Commons analysis and ocean fisheries

Authored by: Bonnie J. McCay

Routledge Handbook of the Study of the Commons

Print publication date:  January  2019
Online publication date:  January  2019

Print ISBN: 9781138060906
eBook ISBN: 9781315162782
Adobe ISBN:

10.4324/9781315162782-13

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Abstract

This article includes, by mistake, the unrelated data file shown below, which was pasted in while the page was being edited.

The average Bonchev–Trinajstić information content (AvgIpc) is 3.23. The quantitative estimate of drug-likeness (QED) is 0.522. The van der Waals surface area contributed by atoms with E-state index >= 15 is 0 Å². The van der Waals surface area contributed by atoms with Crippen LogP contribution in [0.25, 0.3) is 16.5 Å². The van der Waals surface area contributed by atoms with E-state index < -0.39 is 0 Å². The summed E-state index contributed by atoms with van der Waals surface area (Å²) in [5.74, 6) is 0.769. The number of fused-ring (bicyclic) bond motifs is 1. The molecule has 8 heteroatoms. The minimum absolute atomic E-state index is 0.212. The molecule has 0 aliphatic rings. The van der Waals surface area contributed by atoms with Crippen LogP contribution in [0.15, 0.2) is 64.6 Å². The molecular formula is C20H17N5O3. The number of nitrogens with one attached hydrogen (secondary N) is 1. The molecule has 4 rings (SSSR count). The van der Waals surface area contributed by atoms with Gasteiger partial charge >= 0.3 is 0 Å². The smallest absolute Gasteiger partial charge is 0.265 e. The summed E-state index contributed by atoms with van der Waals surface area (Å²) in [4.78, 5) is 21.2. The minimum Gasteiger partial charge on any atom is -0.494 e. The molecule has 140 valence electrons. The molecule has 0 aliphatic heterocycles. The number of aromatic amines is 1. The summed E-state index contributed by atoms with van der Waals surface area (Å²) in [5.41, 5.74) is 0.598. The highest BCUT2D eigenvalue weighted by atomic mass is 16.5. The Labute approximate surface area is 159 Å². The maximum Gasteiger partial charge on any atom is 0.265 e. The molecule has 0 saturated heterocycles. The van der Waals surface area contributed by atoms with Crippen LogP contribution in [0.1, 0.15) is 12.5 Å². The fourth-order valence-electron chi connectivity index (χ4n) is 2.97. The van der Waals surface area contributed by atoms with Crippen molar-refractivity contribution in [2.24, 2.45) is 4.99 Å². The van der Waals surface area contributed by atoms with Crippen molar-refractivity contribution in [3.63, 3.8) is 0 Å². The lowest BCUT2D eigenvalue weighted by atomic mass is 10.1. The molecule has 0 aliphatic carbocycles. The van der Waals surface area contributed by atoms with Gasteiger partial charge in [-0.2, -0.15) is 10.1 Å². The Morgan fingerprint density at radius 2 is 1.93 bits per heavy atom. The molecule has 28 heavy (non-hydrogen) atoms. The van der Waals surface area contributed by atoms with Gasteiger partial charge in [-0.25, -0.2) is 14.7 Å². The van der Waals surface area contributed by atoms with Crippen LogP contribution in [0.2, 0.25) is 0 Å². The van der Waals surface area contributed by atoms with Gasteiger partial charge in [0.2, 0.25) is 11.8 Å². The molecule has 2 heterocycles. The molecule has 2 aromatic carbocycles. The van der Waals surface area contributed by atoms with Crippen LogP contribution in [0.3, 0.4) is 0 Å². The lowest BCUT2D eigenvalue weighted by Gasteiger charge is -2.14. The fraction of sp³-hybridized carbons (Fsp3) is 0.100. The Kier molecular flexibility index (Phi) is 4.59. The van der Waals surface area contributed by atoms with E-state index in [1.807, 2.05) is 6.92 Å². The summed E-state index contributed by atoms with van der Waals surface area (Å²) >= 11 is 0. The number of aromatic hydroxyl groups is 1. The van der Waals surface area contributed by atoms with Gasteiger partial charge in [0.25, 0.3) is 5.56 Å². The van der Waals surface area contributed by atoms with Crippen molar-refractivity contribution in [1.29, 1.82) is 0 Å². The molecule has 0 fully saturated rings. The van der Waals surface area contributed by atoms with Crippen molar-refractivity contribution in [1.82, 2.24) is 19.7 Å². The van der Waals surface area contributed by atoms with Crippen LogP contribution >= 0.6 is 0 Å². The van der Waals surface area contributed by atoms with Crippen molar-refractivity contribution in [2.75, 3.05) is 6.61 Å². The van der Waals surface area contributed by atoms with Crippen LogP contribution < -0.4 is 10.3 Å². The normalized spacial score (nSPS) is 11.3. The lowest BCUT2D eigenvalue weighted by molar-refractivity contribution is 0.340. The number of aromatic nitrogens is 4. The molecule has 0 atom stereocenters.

The idea and metaphor of the commons has a long and complex history in marine affairs and scholarship. Hugo Grotius’ 17th-century scholarship on behalf of Holland’s merchants defined much of the sea as “res nullius,” open to exploitation, and it helped establish in international law the idea that the seas beyond narrow territorial limits are owned by no one and under no rule (Burke 1994), the doctrine of “mare liberum,” the “freedom of the seas.” The idea of “the commons” as a condition of free access, beyond ordinary domains of property rights, is captured in the way that biologists and economists have more recently formulated problems in fisheries. The upside of this perspective is recognition that free and open access to the seas is important to transportation, trade, and resource extraction. The downside is that the “freedom” leaves the resources of the seas open to abuse, hence, efforts to come up with local, regional, and global systems for management of fishing, shipping, and other activities in the ocean commons.

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